A passionate advocate for change

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Shelia Cahill and Breandain MacGabhann with Claire Keating (centre), Green Party on the campaign Trail in Adare Picture Brendan Gleeson

Limerick Post journalist, Alan Jacques, joined General Election 2020 candidate Claire Keating, Green Party, on the campaign trail while she and her team canvassed Adare.

YOU can feel the omnipresence of the two civil war parties on arrival into Adare.

Niall Collins and Patrick O’Donovan’s gaze latches onto you from almost every lamppost in this picturesque village. It is almost as if they are knowingly reminding you, almost by way of telekinesis, that ‘we’re your only men’. They grin down, safe in the knowledge that they already have your vote in the bag.

First-time election candidate Claire Keating of the Green Party is going to have her work cut out for her if she is to fulfil her ambition of being the first woman in County Limerick elected to the Dáil.

And the Croagh woman’s work was made even harder last week after her party leader Eamon Ryan’s comments that the proposed Limerick to Cork motorway “makes no sense”. He made out the future of transport in Ireland is rail and argued the motorway is just a “huge expense”.

The Limerick Post joined Claire and her team on the election trail in The Village, an exclusive residential estate adjacent to Adare Manor.

It is just midday and there is a sleepy air about this peaceful West Limerick sanctuary.

Curtains twitch and doors remain unanswered in many houses with curious residents peeping out their windows before going back, disinterested, to their lazy weekend rituals. The frost is biting, but for the most part, the electorate isn’t!

Breandán MacGabhann, who is out canvassing with Claire, admits that the Green Party is a “tough sell” in the county.

“People have a preconceived attitude that we are anti-farmer and anti-rural. It is a hard stereotype to break through,” he accepts.

“I’m out here to talk to people, I’m available to listen to them, and to try and do my best for them,” the candidate herself tells me.

“My own parents would have been Fine Gael supporters in the past before I explained the positive changes we are trying to make. There has been a lot of positivity,” says the woman who was a leading light in the Limerick Against Pollution campaign.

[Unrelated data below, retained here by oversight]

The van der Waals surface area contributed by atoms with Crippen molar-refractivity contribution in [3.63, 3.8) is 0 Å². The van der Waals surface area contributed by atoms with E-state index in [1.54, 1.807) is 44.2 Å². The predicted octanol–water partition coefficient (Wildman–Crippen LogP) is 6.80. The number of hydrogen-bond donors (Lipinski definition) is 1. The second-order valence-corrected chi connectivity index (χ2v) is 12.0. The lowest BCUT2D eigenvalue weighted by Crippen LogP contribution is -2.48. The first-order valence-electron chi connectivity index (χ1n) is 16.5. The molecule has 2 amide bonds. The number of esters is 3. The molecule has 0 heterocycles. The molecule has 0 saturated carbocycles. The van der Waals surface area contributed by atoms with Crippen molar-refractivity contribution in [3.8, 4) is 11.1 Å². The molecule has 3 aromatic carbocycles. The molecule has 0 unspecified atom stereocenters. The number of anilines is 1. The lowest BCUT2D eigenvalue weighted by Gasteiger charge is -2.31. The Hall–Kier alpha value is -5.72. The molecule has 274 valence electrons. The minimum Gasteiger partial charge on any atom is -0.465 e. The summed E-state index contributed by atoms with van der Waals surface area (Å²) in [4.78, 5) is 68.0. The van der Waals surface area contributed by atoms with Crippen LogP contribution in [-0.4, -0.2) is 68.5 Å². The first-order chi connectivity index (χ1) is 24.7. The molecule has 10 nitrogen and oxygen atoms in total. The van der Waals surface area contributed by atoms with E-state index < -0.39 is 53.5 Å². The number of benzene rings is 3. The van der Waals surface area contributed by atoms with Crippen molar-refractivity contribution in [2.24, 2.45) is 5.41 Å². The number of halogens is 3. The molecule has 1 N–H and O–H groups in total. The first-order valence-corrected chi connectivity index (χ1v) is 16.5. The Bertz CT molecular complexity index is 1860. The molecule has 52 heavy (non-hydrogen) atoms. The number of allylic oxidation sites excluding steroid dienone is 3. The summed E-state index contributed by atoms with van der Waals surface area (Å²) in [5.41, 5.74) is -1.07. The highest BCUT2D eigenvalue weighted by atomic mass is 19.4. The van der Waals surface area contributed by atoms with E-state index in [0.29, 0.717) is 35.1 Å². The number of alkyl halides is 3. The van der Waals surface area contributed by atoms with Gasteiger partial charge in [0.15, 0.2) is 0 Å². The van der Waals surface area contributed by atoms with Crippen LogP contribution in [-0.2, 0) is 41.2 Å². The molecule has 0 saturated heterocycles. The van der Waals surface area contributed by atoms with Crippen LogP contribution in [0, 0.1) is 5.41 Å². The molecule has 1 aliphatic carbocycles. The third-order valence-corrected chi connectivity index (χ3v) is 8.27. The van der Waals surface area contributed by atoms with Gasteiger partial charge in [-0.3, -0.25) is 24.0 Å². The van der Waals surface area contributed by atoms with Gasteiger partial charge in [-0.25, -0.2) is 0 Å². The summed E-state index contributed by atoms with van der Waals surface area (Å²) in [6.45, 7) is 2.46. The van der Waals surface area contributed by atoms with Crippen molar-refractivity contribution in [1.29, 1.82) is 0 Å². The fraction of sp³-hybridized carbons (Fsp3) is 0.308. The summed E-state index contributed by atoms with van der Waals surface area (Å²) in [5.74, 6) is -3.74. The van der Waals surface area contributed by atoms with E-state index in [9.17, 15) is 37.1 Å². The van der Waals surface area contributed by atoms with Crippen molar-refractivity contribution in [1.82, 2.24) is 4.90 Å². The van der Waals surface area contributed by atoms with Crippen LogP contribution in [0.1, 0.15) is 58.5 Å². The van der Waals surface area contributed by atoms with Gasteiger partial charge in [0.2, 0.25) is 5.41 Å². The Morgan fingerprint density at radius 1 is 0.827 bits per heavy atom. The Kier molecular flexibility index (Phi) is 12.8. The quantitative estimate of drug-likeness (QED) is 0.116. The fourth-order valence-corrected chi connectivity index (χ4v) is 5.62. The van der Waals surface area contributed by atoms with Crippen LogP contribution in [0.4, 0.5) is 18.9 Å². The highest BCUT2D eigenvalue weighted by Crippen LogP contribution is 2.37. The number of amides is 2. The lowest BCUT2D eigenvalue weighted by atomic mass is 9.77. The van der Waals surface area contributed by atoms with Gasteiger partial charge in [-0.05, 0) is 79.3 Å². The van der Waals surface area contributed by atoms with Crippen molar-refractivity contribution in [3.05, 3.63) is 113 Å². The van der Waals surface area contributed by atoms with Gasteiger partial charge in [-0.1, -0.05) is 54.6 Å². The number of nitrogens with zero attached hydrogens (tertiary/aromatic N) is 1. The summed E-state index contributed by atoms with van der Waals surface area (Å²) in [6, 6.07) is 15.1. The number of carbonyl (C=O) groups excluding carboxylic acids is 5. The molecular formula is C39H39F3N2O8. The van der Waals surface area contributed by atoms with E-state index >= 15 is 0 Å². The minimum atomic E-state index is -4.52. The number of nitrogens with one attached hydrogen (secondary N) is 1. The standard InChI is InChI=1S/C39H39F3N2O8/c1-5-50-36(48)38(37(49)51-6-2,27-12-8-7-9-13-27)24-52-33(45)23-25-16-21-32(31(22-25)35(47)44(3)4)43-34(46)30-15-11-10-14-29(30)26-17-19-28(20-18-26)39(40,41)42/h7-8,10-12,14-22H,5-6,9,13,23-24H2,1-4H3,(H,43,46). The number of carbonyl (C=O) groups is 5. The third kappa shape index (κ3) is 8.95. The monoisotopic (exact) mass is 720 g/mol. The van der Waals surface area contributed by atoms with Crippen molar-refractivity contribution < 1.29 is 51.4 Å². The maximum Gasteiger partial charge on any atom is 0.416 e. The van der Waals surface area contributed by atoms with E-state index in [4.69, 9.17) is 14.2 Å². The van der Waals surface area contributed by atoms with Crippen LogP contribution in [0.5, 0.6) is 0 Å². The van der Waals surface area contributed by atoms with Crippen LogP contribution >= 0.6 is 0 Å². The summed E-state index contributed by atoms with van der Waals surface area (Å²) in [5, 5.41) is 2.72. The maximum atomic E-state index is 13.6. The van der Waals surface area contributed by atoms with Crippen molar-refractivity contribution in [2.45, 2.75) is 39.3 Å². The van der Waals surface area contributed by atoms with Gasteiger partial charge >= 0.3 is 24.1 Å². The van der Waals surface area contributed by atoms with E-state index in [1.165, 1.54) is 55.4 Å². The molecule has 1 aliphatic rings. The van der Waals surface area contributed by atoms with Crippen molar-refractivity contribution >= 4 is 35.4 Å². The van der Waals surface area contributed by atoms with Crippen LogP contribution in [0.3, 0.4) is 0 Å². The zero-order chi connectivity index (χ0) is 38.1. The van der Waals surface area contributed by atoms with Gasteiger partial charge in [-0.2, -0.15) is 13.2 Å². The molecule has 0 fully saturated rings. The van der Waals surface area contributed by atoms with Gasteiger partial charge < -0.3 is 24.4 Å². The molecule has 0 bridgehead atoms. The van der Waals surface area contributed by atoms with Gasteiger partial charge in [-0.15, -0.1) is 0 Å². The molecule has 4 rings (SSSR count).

Interestingly, at one house Claire visits in Adare during her canvass, a woman reveals that she is worried for her grandchildren’s future. She also admitted that it was her own children who educated her about climate change.

It has been suggested in local political circles that the high profile of LAP’s campaign to block Irish Cement’s plans to phase out fossil fuels in favour of burning alternative waste-derived fuels at its Castlemungret plant, made Keating a ‘shoo-in’ at last year’s local election if she had decided to run.

So why didn’t she?

“The Limerick Against Pollution campaign was at a crucial stage. It wasn’t the right time,” she says.

Claire is eager to press on, put out her stall, and meet with her constituents face-to-face. If anything, I feel I’m holding her back from the task at hand.

She makes for a passionate and motivated addition to the County Limerick ticket, and clearly wants to make a difference to the people in rural communities.

Claire, who runs a pharmacy in Newcastle West with her husband, wants to see vacant and derelict homes all over County Limerick restored to make towns and villages “more liveable”. She also takes the view that there isn’t enough funding for care supports for vulnerable people to have a safe place after leaving hospital and not enough support for mental health.

She also wants to see local farmers’ incomes protected through the climate crisis and Brexit.

These are all key issues in General Election 2020.

However, the biggest issue Claire has faced on the doorsteps in the early days of her campaign has been the lack of public transport in rural areas.

“Outside Limerick City, you need a car to travel, which is fine for some people but not for everyone, especially the young, the elderly, and people with disabilities. We need better transport services, so that everyone can get around,” she insists.

Her party leader’s comments on the Limerick to Cork motorway have also raised concerns on the doorsteps in County Limerick this week.

Reminded of another Eamon Ryan upset last October when he called for car sharing in rural Ireland, I just had to ask!

So, did you carpool out to Adare this morning?

“No, we were all coming from different directions. But that’s the thing; the infrastructure isn’t there to allow people to use public transport anyway.”

I leave Claire and her team with the sense that the Green Party have their heart in the right place but are generally misunderstood.

They are advocates for change, for a better greener future for all, but we will have to wait until February 8 to see if the ‘green wave’ that swept across constituencies in last year’s local election is still riding high.

More Limerick Post General Election 2020 coverage.